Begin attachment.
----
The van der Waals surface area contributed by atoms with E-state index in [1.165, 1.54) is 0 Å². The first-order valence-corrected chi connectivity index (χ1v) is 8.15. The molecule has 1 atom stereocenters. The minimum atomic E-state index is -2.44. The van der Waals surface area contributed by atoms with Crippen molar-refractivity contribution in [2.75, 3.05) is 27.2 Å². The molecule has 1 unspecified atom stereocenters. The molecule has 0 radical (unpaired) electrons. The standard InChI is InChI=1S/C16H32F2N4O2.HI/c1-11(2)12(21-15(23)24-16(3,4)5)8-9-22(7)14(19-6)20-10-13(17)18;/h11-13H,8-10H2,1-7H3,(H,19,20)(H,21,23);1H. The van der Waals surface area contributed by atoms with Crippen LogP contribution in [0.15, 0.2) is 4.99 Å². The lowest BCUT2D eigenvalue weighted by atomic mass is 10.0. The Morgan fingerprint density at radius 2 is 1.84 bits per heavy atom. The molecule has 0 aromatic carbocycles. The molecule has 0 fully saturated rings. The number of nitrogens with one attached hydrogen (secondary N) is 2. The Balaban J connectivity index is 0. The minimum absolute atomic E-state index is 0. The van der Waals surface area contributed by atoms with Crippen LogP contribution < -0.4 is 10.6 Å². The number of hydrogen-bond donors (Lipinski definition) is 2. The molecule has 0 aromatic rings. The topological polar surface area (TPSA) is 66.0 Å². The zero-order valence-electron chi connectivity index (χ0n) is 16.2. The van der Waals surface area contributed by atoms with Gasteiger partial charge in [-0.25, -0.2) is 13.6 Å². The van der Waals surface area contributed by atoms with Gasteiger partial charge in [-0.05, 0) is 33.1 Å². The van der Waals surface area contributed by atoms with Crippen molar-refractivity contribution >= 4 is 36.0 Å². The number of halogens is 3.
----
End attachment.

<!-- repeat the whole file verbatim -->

The van der Waals surface area contributed by atoms with E-state index in [1.165, 1.54) is 0 Å². The first-order valence-corrected chi connectivity index (χ1v) is 8.15. The molecule has 1 atom stereocenters. The minimum atomic E-state index is -2.44. The van der Waals surface area contributed by atoms with Crippen molar-refractivity contribution in [2.75, 3.05) is 27.2 Å². The molecule has 1 unspecified atom stereocenters. The molecule has 0 radical (unpaired) electrons. The standard InChI is InChI=1S/C16H32F2N4O2.HI/c1-11(2)12(21-15(23)24-16(3,4)5)8-9-22(7)14(19-6)20-10-13(17)18;/h11-13H,8-10H2,1-7H3,(H,19,20)(H,21,23);1H. The van der Waals surface area contributed by atoms with Crippen LogP contribution in [0.15, 0.2) is 4.99 Å². The lowest BCUT2D eigenvalue weighted by atomic mass is 10.0. The Morgan fingerprint density at radius 2 is 1.84 bits per heavy atom. The molecule has 0 aromatic carbocycles. The molecule has 0 fully saturated rings. The number of nitrogens with one attached hydrogen (secondary N) is 2. The Balaban J connectivity index is 0. The minimum absolute atomic E-state index is 0. The van der Waals surface area contributed by atoms with Crippen LogP contribution < -0.4 is 10.6 Å². The number of hydrogen-bond donors (Lipinski definition) is 2. The molecule has 0 aromatic rings. The topological polar surface area (TPSA) is 66.0 Å². The zero-order valence-electron chi connectivity index (χ0n) is 16.2. The van der Waals surface area contributed by atoms with Gasteiger partial charge in [-0.25, -0.2) is 13.6 Å². The van der Waals surface area contributed by atoms with Gasteiger partial charge in [-0.05, 0) is 33.1 Å². The van der Waals surface area contributed by atoms with Crippen molar-refractivity contribution >= 4 is 36.0 Å². The number of halogens is 3.